NY State Senator Expelled due to Domestic Abuse Charges
The New York state Senate voted 53 to 8 yesterday to expel Senator Hiram Monserrate (D) because of misdemeanor assault charges. In December 2008, Monserrate was videotaped dragging his girlfriend, Karla Giraldo, through their apartment building's lobby after he cut her face with broken glass. He avoided felony assault charges in the incident, which would have caused an automatic expulsion from the state Senate.
"The Senate cannot turn a blind eye to an act of domestic violence, a crime for which the state of New York has a zero-tolerance policy, and an attempt to evade responsibility for such a crime through dishonesty and bullying," said Senator Eric Schneiderman (D), chair of the special investigations committee that recommended Monserrate's expulsion, according to CBS News. Schneiderman also told the New York Daily News that Monserrate's "abusive and unlawful conduct damages the integrity of the New York state Senate and demonstrates a lack of fitness to serve in this body."
During a 16-minute floor speech, state Senator Monserrate said, "I know that my behavior has brought unwelcome discredit to this chamber, and for that, I am deeply sorry." He added that he hopes none of the other senators find themselves "at the mercy of certain colleagues with unfortunate political agendas."
According to WRVO Public Broadcasting, the vote to expel Monserrate may have been politically motivated. State Senators Monserrate (D) and Pedro Espada (D) changed affiliations briefly last summer and formed a coalition with state Senate Republicans. Democrats persuaded Monserrate to return a few days later. However, the switches resulted in a month-long stalemate, causing Monserrate to make enemies on both sides of the aisle.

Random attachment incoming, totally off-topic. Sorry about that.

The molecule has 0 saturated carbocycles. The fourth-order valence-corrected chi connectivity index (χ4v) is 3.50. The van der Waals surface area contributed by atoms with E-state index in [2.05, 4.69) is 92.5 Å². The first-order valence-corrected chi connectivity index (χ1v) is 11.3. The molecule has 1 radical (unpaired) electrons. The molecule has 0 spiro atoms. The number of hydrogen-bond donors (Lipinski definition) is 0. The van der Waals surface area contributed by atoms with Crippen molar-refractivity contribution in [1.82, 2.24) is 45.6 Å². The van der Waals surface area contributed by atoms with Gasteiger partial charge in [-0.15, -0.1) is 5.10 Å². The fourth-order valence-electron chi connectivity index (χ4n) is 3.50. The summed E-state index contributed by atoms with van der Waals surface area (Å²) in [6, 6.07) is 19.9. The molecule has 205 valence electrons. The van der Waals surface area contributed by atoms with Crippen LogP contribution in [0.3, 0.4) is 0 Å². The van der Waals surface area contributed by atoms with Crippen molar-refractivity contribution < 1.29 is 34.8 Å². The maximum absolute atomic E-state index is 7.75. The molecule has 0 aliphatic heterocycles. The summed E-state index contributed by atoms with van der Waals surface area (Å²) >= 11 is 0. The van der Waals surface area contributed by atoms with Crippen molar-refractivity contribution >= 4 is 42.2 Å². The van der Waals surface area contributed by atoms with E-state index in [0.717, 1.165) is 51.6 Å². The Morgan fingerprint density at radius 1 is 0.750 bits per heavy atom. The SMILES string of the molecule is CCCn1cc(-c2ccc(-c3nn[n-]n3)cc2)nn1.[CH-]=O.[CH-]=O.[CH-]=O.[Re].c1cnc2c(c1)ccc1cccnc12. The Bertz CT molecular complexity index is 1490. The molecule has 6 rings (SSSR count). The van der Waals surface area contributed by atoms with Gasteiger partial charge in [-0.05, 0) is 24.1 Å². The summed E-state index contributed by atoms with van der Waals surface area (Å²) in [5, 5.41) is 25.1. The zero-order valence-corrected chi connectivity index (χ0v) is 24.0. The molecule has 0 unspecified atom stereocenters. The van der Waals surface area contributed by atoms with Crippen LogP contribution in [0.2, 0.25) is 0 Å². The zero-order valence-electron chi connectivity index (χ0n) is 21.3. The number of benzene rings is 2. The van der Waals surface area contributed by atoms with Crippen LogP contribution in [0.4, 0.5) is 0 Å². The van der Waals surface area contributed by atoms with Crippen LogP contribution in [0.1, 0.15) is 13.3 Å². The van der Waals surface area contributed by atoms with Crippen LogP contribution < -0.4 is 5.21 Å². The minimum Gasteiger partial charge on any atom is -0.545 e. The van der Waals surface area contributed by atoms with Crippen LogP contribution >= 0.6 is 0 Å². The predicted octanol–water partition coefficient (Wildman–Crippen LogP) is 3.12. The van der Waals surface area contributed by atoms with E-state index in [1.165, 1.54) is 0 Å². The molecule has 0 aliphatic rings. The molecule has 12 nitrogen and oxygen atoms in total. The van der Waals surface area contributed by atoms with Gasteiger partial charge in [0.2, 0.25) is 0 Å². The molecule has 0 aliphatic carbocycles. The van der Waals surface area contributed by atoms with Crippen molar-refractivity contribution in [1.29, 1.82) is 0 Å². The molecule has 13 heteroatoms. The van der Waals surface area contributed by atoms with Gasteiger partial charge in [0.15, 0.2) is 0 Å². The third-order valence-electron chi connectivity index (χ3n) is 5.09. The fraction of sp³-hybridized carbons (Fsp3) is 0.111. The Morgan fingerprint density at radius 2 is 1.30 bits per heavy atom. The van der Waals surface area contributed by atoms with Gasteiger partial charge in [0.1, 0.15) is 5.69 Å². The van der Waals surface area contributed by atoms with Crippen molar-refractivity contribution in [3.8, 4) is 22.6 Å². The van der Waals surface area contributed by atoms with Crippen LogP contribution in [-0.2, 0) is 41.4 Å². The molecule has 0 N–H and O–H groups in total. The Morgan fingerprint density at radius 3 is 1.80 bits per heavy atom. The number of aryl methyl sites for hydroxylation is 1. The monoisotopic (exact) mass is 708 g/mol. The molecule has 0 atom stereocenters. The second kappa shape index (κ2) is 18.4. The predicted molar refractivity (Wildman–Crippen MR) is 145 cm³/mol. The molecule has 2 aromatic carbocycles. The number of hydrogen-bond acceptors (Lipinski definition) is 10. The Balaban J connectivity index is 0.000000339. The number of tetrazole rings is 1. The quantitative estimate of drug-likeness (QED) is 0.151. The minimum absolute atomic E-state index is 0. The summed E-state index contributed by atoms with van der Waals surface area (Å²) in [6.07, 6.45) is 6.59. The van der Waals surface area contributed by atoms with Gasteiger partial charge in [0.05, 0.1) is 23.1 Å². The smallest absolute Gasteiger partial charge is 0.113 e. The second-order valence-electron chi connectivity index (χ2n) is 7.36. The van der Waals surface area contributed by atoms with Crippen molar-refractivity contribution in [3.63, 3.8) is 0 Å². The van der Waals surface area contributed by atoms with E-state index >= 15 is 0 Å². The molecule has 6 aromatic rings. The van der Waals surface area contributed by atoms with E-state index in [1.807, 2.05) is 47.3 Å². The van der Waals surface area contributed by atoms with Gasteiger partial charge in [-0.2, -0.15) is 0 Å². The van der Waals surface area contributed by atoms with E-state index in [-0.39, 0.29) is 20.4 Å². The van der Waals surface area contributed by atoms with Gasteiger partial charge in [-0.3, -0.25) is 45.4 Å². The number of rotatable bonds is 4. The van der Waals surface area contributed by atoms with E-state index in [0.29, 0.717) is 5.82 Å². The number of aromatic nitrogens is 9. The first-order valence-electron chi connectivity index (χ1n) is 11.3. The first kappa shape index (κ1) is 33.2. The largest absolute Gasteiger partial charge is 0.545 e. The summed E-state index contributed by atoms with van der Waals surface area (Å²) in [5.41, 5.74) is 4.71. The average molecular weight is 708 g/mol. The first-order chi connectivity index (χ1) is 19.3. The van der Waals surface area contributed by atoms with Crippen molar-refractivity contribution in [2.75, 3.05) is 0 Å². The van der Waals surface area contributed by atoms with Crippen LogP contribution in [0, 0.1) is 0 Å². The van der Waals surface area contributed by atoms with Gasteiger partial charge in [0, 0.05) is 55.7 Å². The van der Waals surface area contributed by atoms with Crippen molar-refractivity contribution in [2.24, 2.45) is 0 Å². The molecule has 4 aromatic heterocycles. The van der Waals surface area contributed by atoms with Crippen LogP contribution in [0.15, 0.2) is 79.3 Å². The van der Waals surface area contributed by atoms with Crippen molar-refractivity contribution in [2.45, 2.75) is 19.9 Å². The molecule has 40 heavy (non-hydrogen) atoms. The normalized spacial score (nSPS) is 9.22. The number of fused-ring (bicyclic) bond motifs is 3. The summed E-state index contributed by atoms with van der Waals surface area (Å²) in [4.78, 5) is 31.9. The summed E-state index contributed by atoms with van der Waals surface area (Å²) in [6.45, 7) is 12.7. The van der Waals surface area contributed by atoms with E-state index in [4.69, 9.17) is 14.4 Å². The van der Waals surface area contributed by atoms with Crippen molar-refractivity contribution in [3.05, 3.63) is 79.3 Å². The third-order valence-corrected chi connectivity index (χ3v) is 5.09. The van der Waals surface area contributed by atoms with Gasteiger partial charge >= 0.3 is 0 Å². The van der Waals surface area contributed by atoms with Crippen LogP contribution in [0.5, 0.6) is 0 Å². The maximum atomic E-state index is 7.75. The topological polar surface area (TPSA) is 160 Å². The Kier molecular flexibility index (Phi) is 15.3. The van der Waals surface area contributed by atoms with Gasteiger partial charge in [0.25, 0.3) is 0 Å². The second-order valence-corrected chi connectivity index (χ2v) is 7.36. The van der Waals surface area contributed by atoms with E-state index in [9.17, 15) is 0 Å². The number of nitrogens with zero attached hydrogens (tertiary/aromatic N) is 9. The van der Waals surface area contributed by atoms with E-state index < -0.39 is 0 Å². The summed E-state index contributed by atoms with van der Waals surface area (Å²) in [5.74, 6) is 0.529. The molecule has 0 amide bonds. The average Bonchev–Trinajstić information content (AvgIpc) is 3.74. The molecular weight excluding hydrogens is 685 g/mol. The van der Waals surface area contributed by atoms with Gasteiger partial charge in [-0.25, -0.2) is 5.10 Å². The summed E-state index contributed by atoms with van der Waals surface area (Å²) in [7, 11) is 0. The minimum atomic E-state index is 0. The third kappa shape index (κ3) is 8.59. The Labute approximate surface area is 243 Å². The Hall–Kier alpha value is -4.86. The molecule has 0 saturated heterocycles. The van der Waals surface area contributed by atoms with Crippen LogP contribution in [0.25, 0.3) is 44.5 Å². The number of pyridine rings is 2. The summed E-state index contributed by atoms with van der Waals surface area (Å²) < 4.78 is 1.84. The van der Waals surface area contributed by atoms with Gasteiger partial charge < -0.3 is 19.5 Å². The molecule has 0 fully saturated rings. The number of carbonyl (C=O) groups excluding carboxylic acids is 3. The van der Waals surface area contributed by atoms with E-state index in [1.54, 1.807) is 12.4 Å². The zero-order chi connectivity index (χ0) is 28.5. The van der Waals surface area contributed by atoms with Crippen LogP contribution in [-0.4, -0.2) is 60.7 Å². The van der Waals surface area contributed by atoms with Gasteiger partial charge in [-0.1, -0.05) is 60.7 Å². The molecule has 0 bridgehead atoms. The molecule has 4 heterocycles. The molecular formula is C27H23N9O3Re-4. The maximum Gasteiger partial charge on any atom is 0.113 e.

Monserrate's expulsion leaves Democrats with a slim 31 to 30 majority in the New York state House. A special election for his replacement is scheduled for March 16, though Monserrate is seeking appeal of his expulsion, which could delay the special election.
Media Resources: CBS News 2/10/2010; NY Daily News 2/9/2010; WRVO Public Broadcasting 2/10/2010
8/28/2015 Alaska Court Protects Abortion Access for Low-Income Women - The Alaska Superior Court struck down a state law yesterday that would have severely limited abortion access for low-income women in Alaska.
The state's Superior Court also struck down a Department of Health and Social Services regulation that placed narrow specifications on Medicaid coverage for abortions, requiring that Medicaid-funded abortions be determined by a physician to be "medically necessary." Last year, the Center for Reproductive Rights, the American Civil Liberties Union, and Planned Parenthood sued on behalf of the Planned Parenthood of the Great Northwest, claiming that the narrow definition of "medically necessary" arbitrarily established conditions designed to restrict the ability of low-income women to access abortion services.
The law was temporarily blocked last July by an Alaskan state court judge.
Superior Court Judge John Suddock ordered yesterday that the state be blocked from implementing this regulation, ruling that it placed an undue burden on low-income women seeking abortion services in Alaska.
"By providing health care to all poor Alaskans except women who need abortions, the challenged regulation violates the state constitutional guarantee of 'equal rights, opportunities, and protection under the law'," the ruling read.
"We applaud the superior court for striing down these cruel restrictions on women's health and rights that violate the Alaska Constitution," said Chris Charbonneau, CEO of Planned Parenthood of the Great Northwest and the Hawaiian Islands. . . .
8/26/2015 Saudi Women Prepare to Vote for the First Time - The fight for gender equality is making slow but notable progress in Saudi Arabia, where women will be allowed to vote for the first time in upcoming December elections.
This shift in Saudi law came in 2011, when a royal decree announced that women would be allowed to vote and run in local elections beginning in December of 2015. . . .